Toxic Waste

Toxic Waste
APES 2006-2007
What is toxic waste?
 The term is often used interchangeably with “hazardous
waste,” or discarded material that can pose a long-term
risk to health or environment.
Toxic waste is waste material, often in chemical form,
that can cause death or injury to living creatures.
It usually is the product of industry or commerce, but
comes also from residential use, agriculture, the military,
medical facilities, radioactive sources, and light industry,
such as dry cleaning establishments.
Examples: some of the most toxic chemicals on the
planet--dioxins and furan and laced with heavy metals
such as lead, cadmium, mercury and arsenic.
Toxics can be released into air, water, or land.
 In 1976 the Toxic Substances Control Act required the
Environmental Protection Agency to regulate potentially
hazardous industrial chemicals, including halogenated
fluorocarbons, dioxin, asbestos, polychlorinated biphenyls
(PCBs), and vinyl chloride.
 Other federal legislation pertaining to hazardous wastes
includes the Atomic Energy Act (1954), the Resource
Conservation and Recovery Act (1976), and the
Comprehensive Environmental Response, Compensation,
and Liability Act, or Superfund Act (1986).
 Toxic waste treatment and control has proved to be
expensive and time-consuming with more resources spent
on court battles than on actual cleanup.
International legislation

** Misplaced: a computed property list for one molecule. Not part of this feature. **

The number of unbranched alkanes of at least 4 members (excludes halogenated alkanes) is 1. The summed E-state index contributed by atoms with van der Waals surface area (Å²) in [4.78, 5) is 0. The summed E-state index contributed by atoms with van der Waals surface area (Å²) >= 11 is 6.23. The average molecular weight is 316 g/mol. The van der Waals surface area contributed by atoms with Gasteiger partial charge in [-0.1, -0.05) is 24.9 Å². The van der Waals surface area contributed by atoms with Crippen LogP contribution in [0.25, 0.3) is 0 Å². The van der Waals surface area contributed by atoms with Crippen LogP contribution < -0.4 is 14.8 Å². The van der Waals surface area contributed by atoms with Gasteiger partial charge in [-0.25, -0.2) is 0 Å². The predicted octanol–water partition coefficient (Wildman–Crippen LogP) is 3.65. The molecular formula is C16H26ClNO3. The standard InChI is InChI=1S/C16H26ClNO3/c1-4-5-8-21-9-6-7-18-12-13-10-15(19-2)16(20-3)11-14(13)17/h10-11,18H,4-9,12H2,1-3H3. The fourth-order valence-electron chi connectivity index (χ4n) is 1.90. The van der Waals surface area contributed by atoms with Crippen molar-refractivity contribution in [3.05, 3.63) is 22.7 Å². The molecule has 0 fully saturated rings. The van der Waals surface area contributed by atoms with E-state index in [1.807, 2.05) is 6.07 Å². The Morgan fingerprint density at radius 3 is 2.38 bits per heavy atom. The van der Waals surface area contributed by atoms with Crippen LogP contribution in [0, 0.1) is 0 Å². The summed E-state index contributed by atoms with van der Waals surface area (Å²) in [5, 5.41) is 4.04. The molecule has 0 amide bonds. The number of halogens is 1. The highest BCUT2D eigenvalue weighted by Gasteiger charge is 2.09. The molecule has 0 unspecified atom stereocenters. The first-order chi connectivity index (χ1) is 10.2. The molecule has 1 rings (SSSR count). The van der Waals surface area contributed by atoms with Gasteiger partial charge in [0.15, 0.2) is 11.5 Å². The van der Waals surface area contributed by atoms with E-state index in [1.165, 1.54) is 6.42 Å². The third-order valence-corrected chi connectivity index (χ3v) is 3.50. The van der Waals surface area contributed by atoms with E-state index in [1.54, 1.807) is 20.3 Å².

 The disposal of toxic wastes is also a topic of
international concern.
 In 1989, some 50 countries signed a treaty aimed at
regulating the international shipment of toxic
wastes. 35 countries have ratified.
 In some cases such wastes are shipped to
developing countries for cheap disposal without the
informed consent of their governments. The often
substandard shipping, storage, and treatment
methods endanger human health and the health of
the environment.
Read the following:
One Convention
 The Basel Convention is an international treaty that was
designed to reduce the movements of hazardous waste between
nations, and specifically to prevent transfer of hazardous waste
from developed to less developed countries .
 It does not address the movement of radioactive waste.
 The Convention is also intended to minimize the amount and
toxicity of wastes generated, to ensure their environmentally sound
management as closely as possible to the source of generation, and
to assist LDCs in environmentally sound management of the
hazardous and other wastes they generate.
 The Convention was opened for signature on March 22, 1989, and
entered into force on May 5, 1992. A list of parties to the
Convention, and their ratification status, can be found on the Basel
Secretariat's web page. Of the 166 parties to the Convention,
Afghanistan, Haiti, and the United States have signed the
Convention but have not yet ratified it.
Love Canal
 Love Canal, section of Niagara Falls, N.Y., that formerly contained
a canal that was used as chemical disposal site. In the 1940s and
50s the empty canal was used by a chemical and plastics company
to dump nearly 20,000 tons of toxic waste; the waste was sealed in
metal drums in a manner that has since been declared illegal.
 The canal was then filled in and the land given to the expanding
city of Niagara Falls by the chemical company. Housing and an
elementary school were built on the site.
 By the late 1970s several hazardous chemicals had leaked through
their drums and risen to the surface. Investigations confirmed the
existence of toxins in the soil and determined that they were